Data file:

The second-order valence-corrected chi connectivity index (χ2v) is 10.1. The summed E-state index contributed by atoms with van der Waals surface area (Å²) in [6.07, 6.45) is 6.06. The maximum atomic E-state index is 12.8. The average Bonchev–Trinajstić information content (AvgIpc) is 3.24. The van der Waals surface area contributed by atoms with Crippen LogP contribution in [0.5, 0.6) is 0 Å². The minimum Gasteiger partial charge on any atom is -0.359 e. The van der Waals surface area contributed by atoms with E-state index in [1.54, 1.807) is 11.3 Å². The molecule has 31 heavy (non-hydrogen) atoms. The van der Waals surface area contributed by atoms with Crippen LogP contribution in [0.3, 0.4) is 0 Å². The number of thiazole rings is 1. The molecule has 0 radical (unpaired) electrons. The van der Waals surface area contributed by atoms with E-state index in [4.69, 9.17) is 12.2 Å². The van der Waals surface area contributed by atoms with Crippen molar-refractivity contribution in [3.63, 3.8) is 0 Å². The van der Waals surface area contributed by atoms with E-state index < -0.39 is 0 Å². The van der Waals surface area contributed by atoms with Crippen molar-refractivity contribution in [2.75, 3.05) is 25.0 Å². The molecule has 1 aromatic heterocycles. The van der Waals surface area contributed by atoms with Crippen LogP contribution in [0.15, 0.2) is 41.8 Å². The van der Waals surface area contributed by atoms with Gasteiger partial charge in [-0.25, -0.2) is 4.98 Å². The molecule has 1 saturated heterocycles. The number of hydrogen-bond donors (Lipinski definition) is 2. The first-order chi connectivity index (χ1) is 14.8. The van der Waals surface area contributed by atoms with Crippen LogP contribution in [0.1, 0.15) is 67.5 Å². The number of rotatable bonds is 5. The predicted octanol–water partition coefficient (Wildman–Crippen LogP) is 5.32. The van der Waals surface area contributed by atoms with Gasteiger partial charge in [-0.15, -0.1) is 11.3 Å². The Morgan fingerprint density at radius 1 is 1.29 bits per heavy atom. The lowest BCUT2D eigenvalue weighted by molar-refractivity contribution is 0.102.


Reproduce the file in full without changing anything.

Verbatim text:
The second-order valence-corrected chi connectivity index (χ2v) is 10.1. The summed E-state index contributed by atoms with van der Waals surface area (Å²) in [6.07, 6.45) is 6.06. The maximum atomic E-state index is 12.8. The average Bonchev–Trinajstić information content (AvgIpc) is 3.24. The van der Waals surface area contributed by atoms with Crippen LogP contribution in [0.5, 0.6) is 0 Å². The minimum Gasteiger partial charge on any atom is -0.359 e. The van der Waals surface area contributed by atoms with E-state index in [1.54, 1.807) is 11.3 Å². The molecule has 31 heavy (non-hydrogen) atoms. The van der Waals surface area contributed by atoms with Crippen LogP contribution in [0.3, 0.4) is 0 Å². The number of thiazole rings is 1. The molecule has 0 radical (unpaired) electrons. The van der Waals surface area contributed by atoms with E-state index in [4.69, 9.17) is 12.2 Å². The van der Waals surface area contributed by atoms with Crippen molar-refractivity contribution in [3.63, 3.8) is 0 Å². The van der Waals surface area contributed by atoms with E-state index < -0.39 is 0 Å². The van der Waals surface area contributed by atoms with Crippen molar-refractivity contribution in [2.75, 3.05) is 25.0 Å². The molecule has 1 aromatic heterocycles. The van der Waals surface area contributed by atoms with Crippen LogP contribution in [0.15, 0.2) is 41.8 Å². The van der Waals surface area contributed by atoms with Gasteiger partial charge in [-0.25, -0.2) is 4.98 Å². The molecule has 1 saturated heterocycles. The number of hydrogen-bond donors (Lipinski definition) is 2. The first-order chi connectivity index (χ1) is 14.8. The van der Waals surface area contributed by atoms with Crippen LogP contribution in [0.1, 0.15) is 67.5 Å². The number of rotatable bonds is 5. The predicted octanol–water partition coefficient (Wildman–Crippen LogP) is 5.32. The van der Waals surface area contributed by atoms with Gasteiger partial charge in [-0.15, -0.1) is 11.3 Å². The Morgan fingerprint density at radius 1 is 1.29 bits per heavy atom. The lowest BCUT2D eigenvalue weighted by molar-refractivity contribution is 0.102.